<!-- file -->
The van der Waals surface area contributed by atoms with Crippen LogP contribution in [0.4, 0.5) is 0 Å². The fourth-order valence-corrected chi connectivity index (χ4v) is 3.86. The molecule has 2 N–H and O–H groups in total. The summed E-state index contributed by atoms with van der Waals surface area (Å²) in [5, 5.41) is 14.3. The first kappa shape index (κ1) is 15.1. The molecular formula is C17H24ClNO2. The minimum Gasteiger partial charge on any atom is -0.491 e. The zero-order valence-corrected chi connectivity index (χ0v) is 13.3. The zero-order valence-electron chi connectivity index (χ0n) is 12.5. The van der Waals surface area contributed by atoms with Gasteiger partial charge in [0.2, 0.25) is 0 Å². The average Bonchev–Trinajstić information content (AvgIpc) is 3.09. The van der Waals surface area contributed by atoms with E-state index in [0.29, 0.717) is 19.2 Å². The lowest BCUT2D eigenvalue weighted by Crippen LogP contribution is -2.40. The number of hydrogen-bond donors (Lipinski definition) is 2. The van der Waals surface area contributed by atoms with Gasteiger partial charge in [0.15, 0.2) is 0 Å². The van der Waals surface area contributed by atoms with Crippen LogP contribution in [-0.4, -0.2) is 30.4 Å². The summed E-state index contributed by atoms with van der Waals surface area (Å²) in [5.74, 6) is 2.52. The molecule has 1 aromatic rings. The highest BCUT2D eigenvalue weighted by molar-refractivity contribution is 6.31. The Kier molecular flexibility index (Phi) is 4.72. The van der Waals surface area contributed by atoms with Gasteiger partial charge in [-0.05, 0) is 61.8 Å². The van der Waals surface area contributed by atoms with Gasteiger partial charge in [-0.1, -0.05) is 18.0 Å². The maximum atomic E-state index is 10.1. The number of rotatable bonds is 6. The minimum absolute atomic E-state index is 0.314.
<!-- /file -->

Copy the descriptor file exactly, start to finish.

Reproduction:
The van der Waals surface area contributed by atoms with Crippen LogP contribution in [0.4, 0.5) is 0 Å². The fourth-order valence-corrected chi connectivity index (χ4v) is 3.86. The molecule has 2 N–H and O–H groups in total. The summed E-state index contributed by atoms with van der Waals surface area (Å²) in [5, 5.41) is 14.3. The first kappa shape index (κ1) is 15.1. The molecular formula is C17H24ClNO2. The minimum Gasteiger partial charge on any atom is -0.491 e. The zero-order valence-corrected chi connectivity index (χ0v) is 13.3. The zero-order valence-electron chi connectivity index (χ0n) is 12.5. The van der Waals surface area contributed by atoms with Gasteiger partial charge in [0.2, 0.25) is 0 Å². The average Bonchev–Trinajstić information content (AvgIpc) is 3.09. The van der Waals surface area contributed by atoms with E-state index in [0.29, 0.717) is 19.2 Å². The lowest BCUT2D eigenvalue weighted by Crippen LogP contribution is -2.40. The number of hydrogen-bond donors (Lipinski definition) is 2. The van der Waals surface area contributed by atoms with Gasteiger partial charge in [0.15, 0.2) is 0 Å². The van der Waals surface area contributed by atoms with Crippen LogP contribution in [-0.4, -0.2) is 30.4 Å². The summed E-state index contributed by atoms with van der Waals surface area (Å²) in [5.74, 6) is 2.52. The molecule has 1 aromatic rings. The highest BCUT2D eigenvalue weighted by molar-refractivity contribution is 6.31. The Kier molecular flexibility index (Phi) is 4.72. The van der Waals surface area contributed by atoms with Gasteiger partial charge in [-0.05, 0) is 61.8 Å². The van der Waals surface area contributed by atoms with Gasteiger partial charge in [-0.1, -0.05) is 18.0 Å². The maximum atomic E-state index is 10.1. The number of rotatable bonds is 6. The minimum absolute atomic E-state index is 0.314.